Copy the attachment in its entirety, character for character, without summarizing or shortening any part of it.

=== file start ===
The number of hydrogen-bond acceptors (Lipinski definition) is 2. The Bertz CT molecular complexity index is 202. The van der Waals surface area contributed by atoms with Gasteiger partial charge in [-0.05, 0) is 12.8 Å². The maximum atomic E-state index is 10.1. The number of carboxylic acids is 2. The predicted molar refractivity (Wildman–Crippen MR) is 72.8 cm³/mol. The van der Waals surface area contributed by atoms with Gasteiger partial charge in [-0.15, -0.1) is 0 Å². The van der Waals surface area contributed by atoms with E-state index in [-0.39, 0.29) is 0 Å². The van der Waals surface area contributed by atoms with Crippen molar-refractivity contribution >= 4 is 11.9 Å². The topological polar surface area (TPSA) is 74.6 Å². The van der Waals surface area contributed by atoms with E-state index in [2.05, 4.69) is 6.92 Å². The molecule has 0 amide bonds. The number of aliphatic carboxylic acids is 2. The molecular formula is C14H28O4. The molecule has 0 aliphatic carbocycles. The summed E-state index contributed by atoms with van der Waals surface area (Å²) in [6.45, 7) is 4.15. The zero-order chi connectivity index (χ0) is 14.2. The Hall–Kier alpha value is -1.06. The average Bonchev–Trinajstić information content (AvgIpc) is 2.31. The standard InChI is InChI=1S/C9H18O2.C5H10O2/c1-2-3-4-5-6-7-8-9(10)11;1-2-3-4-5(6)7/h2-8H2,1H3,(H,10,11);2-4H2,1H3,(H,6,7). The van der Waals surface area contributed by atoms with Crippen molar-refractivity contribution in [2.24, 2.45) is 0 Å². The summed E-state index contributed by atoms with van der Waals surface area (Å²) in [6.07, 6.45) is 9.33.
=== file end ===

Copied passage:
The number of hydrogen-bond acceptors (Lipinski definition) is 2. The Bertz CT molecular complexity index is 202. The van der Waals surface area contributed by atoms with Gasteiger partial charge in [-0.05, 0) is 12.8 Å². The maximum atomic E-state index is 10.1. The number of carboxylic acids is 2. The predicted molar refractivity (Wildman–Crippen MR) is 72.8 cm³/mol. The van der Waals surface area contributed by atoms with Gasteiger partial charge in [-0.15, -0.1) is 0 Å². The van der Waals surface area contributed by atoms with E-state index in [-0.39, 0.29) is 0 Å². The van der Waals surface area contributed by atoms with Crippen molar-refractivity contribution >= 4 is 11.9 Å². The topological polar surface area (TPSA) is 74.6 Å². The van der Waals surface area contributed by atoms with E-state index in [2.05, 4.69) is 6.92 Å². The molecule has 0 amide bonds. The number of aliphatic carboxylic acids is 2. The molecular formula is C14H28O4. The molecule has 0 aliphatic carbocycles. The summed E-state index contributed by atoms with van der Waals surface area (Å²) in [6.45, 7) is 4.15. The zero-order chi connectivity index (χ0) is 14.2. The Hall–Kier alpha value is -1.06. The average Bonchev–Trinajstić information content (AvgIpc) is 2.31. The standard InChI is InChI=1S/C9H18O2.C5H10O2/c1-2-3-4-5-6-7-8-9(10)11;1-2-3-4-5(6)7/h2-8H2,1H3,(H,10,11);2-4H2,1H3,(H,6,7). The van der Waals surface area contributed by atoms with Crippen molar-refractivity contribution in [2.24, 2.45) is 0 Å². The summed E-state index contributed by atoms with van der Waals surface area (Å²) in [6.07, 6.45) is 9.33.